The Effects of Legal Limits and Recommendations on Timber Production: The Case of Finland
Source: Forest Science, Volume 47, Number 4, 1 November 2001 , pp. 443-454(12)
Publisher: Society of American Foresters
Abstract:One form of legislative regulation on private forestry does not allow a stand to be clearcut until it exceeds a certain average diameter or age. This study examines whether this type of regulation used in Finland, for example, constrains the optimal timber harvesting of various site types of Norway spruce and Scots pine cultures. Applying a Faustmann type of rotation model, well-established growth and yield data and economic time series, we find that the regulations constrain the optimal solution if the rate of interest exceeds 3% or 5% for Scots pine and Norway spruce stands, respectively. They turn out to be more binding, the lower the growth capacity of the stand. Especially for mature stands, the regulations may cause major economic losses. The regulations increase long-term sawlog production but decrease pulpwood production in comparison to the unconstrained optimum. Moreover, the regulations change the structure and reduce the level of costs, and may then reduce working opportunities in forestry. FOR. SCI. 47(4):443–454.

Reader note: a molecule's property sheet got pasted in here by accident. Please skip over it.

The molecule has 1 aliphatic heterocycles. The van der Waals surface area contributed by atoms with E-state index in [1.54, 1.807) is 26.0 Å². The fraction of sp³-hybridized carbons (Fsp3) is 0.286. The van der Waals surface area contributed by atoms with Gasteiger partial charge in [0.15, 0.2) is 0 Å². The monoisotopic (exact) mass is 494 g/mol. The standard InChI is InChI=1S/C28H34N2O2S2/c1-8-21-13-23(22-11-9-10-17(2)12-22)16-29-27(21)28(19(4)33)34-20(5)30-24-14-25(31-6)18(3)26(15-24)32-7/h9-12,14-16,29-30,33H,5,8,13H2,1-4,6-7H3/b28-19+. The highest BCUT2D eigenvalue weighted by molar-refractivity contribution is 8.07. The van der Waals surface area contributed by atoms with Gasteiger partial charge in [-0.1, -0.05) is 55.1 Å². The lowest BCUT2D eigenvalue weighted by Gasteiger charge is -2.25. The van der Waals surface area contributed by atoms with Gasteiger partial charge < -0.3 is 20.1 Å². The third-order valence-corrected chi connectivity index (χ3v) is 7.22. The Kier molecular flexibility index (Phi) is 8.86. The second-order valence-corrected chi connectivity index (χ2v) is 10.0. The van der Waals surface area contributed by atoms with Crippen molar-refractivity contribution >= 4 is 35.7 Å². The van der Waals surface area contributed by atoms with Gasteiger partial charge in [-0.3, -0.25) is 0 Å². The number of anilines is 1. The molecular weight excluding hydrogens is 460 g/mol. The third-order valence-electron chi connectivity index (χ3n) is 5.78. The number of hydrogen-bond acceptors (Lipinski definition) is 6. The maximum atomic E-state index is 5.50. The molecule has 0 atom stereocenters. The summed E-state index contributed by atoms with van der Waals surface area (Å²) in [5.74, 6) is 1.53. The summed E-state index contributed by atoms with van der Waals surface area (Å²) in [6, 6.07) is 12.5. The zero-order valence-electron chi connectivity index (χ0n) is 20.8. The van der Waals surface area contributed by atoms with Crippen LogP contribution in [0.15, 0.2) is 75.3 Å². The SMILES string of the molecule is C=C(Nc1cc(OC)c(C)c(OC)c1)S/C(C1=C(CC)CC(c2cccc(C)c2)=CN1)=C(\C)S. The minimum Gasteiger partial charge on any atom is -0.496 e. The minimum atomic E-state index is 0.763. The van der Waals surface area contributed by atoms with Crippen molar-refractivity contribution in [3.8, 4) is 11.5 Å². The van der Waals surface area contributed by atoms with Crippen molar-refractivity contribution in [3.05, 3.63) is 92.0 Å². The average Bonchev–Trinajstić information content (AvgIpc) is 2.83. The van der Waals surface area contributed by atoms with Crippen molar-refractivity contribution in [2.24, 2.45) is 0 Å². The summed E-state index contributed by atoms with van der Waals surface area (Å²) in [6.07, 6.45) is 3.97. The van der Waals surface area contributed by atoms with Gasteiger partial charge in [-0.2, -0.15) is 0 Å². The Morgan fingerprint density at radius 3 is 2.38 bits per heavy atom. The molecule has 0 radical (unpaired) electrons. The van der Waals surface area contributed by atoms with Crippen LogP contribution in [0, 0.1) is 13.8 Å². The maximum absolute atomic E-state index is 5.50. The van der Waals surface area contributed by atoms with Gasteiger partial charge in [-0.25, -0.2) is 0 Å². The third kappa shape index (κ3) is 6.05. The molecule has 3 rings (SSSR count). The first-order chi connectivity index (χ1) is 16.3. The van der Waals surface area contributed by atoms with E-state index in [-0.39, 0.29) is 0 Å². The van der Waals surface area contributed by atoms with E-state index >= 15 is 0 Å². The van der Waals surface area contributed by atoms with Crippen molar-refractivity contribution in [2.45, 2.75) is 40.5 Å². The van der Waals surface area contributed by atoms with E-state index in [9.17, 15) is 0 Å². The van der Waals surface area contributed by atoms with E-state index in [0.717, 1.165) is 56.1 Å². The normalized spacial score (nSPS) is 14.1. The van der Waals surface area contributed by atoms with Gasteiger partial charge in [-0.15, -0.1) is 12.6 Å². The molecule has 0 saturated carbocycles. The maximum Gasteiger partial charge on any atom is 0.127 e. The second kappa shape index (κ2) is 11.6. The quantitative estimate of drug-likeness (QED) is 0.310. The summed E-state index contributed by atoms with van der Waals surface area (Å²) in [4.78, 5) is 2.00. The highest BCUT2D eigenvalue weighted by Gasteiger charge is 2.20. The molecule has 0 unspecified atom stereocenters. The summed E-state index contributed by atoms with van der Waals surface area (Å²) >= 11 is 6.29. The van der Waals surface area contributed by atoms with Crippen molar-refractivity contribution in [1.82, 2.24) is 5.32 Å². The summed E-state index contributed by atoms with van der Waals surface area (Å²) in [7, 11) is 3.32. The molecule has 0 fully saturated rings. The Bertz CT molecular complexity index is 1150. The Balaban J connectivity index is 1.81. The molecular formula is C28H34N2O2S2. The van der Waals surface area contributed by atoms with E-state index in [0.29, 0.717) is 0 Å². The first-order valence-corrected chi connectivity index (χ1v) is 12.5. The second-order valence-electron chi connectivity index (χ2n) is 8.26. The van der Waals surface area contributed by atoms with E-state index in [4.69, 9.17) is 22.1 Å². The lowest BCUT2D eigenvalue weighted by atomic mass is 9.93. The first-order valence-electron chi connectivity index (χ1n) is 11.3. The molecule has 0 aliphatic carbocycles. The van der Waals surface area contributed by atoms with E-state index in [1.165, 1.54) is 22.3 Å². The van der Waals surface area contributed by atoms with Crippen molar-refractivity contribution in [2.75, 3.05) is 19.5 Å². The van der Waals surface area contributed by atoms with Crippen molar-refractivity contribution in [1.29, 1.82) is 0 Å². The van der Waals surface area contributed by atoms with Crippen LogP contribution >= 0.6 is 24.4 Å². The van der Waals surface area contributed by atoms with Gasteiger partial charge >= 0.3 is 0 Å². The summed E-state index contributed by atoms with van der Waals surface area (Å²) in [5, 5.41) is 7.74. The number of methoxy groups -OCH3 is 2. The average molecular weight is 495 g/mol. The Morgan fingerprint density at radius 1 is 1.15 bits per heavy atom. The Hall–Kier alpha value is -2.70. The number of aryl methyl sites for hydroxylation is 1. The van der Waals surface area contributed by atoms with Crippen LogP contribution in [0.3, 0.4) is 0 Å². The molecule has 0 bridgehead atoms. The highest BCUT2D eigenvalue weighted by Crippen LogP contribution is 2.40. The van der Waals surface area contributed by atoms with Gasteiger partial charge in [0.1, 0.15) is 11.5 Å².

Keywords: Optimal rotation model; conifer cultures; environmental management; forest; forest legislation; forest management; forest resources; forestry; forestry research; forestry science; long-term timber supply; natural resource management; natural resources
Document Type: Miscellaneous
Affiliations: 1: Finnish Forest Research Institute, Unioninkatu 40A, Helsinki, Finland, FIN-00170, Phone: +358 9 857051; Fax: +358 9 85705717 firstname.lastname@example.org 2: Finnish Forest Research Institute, Unioninkatu 40A, Helsinki, Finland, FIN-00170, email@example.com
Publication date: 2001-11-01
- Forest Science is a peer-reviewed journal publishing fundamental and applied research that explores all aspects of natural and social sciences as they apply to the function and management of the forested ecosystems of the world. Topics include silviculture, forest management, biometrics, economics, entomology & pathology, fire & fuels management, forest ecology, genetics & tree improvement, geospatial technologies, harvesting & utilization, landscape ecology, operations research, forest policy, physiology, recreation, social sciences, soils & hydrology, and wildlife management.
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